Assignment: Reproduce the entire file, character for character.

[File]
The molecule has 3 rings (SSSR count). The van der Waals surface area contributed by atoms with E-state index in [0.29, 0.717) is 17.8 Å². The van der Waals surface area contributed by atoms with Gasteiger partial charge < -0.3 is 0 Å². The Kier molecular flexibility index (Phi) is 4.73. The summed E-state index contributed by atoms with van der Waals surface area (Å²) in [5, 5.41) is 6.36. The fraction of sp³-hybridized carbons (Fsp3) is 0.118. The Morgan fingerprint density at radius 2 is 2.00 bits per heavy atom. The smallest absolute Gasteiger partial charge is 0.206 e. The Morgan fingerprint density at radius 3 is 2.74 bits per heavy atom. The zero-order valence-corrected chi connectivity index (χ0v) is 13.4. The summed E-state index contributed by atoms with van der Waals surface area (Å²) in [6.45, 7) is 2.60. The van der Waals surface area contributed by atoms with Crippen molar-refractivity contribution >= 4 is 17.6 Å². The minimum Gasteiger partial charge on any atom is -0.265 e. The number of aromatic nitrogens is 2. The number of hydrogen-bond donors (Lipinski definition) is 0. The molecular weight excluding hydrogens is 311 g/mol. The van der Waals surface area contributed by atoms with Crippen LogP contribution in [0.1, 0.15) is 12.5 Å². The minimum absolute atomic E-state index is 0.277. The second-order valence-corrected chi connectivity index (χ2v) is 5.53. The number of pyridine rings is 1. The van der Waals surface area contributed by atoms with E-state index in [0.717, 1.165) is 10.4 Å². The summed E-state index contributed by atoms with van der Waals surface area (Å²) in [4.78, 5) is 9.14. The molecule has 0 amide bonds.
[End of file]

The molecule has 3 rings (SSSR count). The van der Waals surface area contributed by atoms with E-state index in [0.29, 0.717) is 17.8 Å². The van der Waals surface area contributed by atoms with Gasteiger partial charge < -0.3 is 0 Å². The Kier molecular flexibility index (Phi) is 4.73. The summed E-state index contributed by atoms with van der Waals surface area (Å²) in [5, 5.41) is 6.36. The fraction of sp³-hybridized carbons (Fsp3) is 0.118. The Morgan fingerprint density at radius 2 is 2.00 bits per heavy atom. The smallest absolute Gasteiger partial charge is 0.206 e. The Morgan fingerprint density at radius 3 is 2.74 bits per heavy atom. The zero-order valence-corrected chi connectivity index (χ0v) is 13.4. The summed E-state index contributed by atoms with van der Waals surface area (Å²) in [6.45, 7) is 2.60. The van der Waals surface area contributed by atoms with Crippen molar-refractivity contribution >= 4 is 17.6 Å². The minimum Gasteiger partial charge on any atom is -0.265 e. The number of aromatic nitrogens is 2. The number of hydrogen-bond donors (Lipinski definition) is 0. The molecular weight excluding hydrogens is 311 g/mol. The van der Waals surface area contributed by atoms with Crippen LogP contribution in [0.1, 0.15) is 12.5 Å². The minimum absolute atomic E-state index is 0.277. The second-order valence-corrected chi connectivity index (χ2v) is 5.53. The number of pyridine rings is 1. The van der Waals surface area contributed by atoms with E-state index in [0.717, 1.165) is 10.4 Å². The summed E-state index contributed by atoms with van der Waals surface area (Å²) in [4.78, 5) is 9.14. The molecule has 0 amide bonds.